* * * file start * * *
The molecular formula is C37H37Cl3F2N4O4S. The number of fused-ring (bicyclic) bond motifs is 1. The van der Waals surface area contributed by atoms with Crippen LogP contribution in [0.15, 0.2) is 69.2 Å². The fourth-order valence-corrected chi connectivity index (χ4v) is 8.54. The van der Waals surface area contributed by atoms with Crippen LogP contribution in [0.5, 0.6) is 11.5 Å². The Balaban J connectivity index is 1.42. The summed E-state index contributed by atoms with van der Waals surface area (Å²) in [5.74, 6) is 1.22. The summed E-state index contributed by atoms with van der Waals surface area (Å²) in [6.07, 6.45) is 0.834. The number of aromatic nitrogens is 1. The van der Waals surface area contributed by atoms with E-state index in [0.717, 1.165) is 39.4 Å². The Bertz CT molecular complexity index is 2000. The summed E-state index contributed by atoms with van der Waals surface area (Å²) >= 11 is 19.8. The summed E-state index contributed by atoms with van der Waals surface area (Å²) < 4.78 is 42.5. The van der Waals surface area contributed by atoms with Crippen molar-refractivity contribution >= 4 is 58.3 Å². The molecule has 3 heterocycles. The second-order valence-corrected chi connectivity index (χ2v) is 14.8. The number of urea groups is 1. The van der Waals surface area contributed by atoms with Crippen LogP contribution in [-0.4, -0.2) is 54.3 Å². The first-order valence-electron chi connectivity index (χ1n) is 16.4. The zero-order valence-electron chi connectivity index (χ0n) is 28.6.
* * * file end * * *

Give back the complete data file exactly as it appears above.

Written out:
The molecular formula is C37H37Cl3F2N4O4S. The number of fused-ring (bicyclic) bond motifs is 1. The van der Waals surface area contributed by atoms with Crippen LogP contribution in [0.15, 0.2) is 69.2 Å². The fourth-order valence-corrected chi connectivity index (χ4v) is 8.54. The van der Waals surface area contributed by atoms with Crippen LogP contribution in [0.5, 0.6) is 11.5 Å². The Balaban J connectivity index is 1.42. The summed E-state index contributed by atoms with van der Waals surface area (Å²) in [5.74, 6) is 1.22. The summed E-state index contributed by atoms with van der Waals surface area (Å²) in [6.07, 6.45) is 0.834. The number of aromatic nitrogens is 1. The van der Waals surface area contributed by atoms with E-state index in [0.717, 1.165) is 39.4 Å². The Bertz CT molecular complexity index is 2000. The summed E-state index contributed by atoms with van der Waals surface area (Å²) >= 11 is 19.8. The summed E-state index contributed by atoms with van der Waals surface area (Å²) < 4.78 is 42.5. The van der Waals surface area contributed by atoms with Crippen molar-refractivity contribution >= 4 is 58.3 Å². The molecule has 3 heterocycles. The second-order valence-corrected chi connectivity index (χ2v) is 14.8. The number of urea groups is 1. The van der Waals surface area contributed by atoms with Crippen LogP contribution in [-0.4, -0.2) is 54.3 Å². The first-order valence-electron chi connectivity index (χ1n) is 16.4. The zero-order valence-electron chi connectivity index (χ0n) is 28.6.